Unfortunately, the press release appears to have gotten little attention. It is not easy to even find on the net. I only discovered it a couple of days ago. I believe there were a couple of factors.
First, the ABA Journal did not feature the shortlist and conduct a contest among its readership to help vote for the winner. In fact I cannot find online a single article in the Journal about the 2020 Prize.
Second, the prize was given most years to the winner at the Library of Congress during the National Book Festival in August. This year’s Festival is later this month online in September. Being in the fall instead of the summer and online decreases the attention for the Award. There will be an online presentation to Methos during the Festival.
I find it sad the Award is getting limited attention. I am sure it is also difficult for other book awards to gain recognition in the year of Covid 19.
The news release said Methos “is thrilled to win the award”.
“It is such a privilege to receive this award,” Methods said. “Every criminal lawyer will tell you the same thing: Atticus Fincsh was our earliest inspiration. I first read ‘To Kill a Mockingbird’ when I was 13, and to this day when the injustices of our legal system discourage me, it is that book I turn to for inspiritment. To think the committee saw something of it in my one work humbesl me, and I will always be grateful.”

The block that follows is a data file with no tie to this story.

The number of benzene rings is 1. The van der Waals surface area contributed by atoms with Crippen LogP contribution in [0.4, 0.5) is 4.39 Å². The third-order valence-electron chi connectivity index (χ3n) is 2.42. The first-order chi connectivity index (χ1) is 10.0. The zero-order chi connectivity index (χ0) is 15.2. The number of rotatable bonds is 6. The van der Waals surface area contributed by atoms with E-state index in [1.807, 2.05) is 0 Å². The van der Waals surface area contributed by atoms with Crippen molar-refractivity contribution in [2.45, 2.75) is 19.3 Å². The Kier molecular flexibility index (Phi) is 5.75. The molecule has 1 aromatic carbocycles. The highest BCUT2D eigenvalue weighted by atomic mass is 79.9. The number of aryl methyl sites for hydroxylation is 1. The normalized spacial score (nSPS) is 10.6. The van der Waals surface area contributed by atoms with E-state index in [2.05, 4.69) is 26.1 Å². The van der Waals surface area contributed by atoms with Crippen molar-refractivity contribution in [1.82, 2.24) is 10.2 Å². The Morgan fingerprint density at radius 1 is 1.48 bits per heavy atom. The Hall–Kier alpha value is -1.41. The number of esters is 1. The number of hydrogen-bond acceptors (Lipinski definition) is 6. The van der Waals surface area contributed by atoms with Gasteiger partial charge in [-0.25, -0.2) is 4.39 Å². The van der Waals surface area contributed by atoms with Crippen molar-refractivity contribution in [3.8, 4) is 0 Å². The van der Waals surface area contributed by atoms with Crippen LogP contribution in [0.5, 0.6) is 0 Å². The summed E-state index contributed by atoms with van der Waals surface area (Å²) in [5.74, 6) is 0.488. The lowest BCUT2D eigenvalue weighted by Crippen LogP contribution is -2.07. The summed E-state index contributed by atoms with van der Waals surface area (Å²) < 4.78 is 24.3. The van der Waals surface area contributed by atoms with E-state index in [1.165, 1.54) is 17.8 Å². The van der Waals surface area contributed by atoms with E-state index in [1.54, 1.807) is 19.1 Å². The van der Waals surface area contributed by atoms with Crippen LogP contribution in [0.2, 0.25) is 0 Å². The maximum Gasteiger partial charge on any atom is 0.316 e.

The release states:
The committee praised “The Hallows” for being a taut legal thriller with entertaining courtroom scenes. The book tells the story of Tatum Graham, a Miami defense attorney who re-examines his life after a guilty client walks free. Graham moves back home for a simpler life, but he soon joins the county attorney’s office as a prosecutor, where he redeems himself for past wrongs.
“In this tightly focused and masterful thriller, we watch Tatum Graham come to terms with the profound personal failures associated with his professional successes,” Crank said. “His redemption comes in the form of a dogged pursuit of justice, even though it means waging war on the very people and institutions that created him. In “The Hallows”, Victor Methos channels the very best of Harper Lee’s prose.”
I have not read The Hallows but recently obtained a copy and will be reading it shortly. I am hoping that the book does not trash defence counsel for representing the guilty. Every accused person is entitled to a defence. We appear to be becoming a society that only values the defence of the innocent. As Methos, in his non-writing life, has been both a prosecutor and a defence lawyer I hope I am wrong and that “the profound personal failures” are not merely being a successful defence lawyer.
The other books on this year’s shortlist were:
1.) The Satapur Moonstone by Sujata Massey; and,
2.) An Equal Justice by Chad Zunker.
I have already read The Satapur Moonstone and thought it an excellent book. It must have been disappointing for Massey not to win the Prize. For 2019 and 2020 she had a book on the shortlist but was not the winner.
I will also be reading An Equal Justice.
I will be providing reviews on each book on the shortlist and my opinion on which book deserved to be the winning book.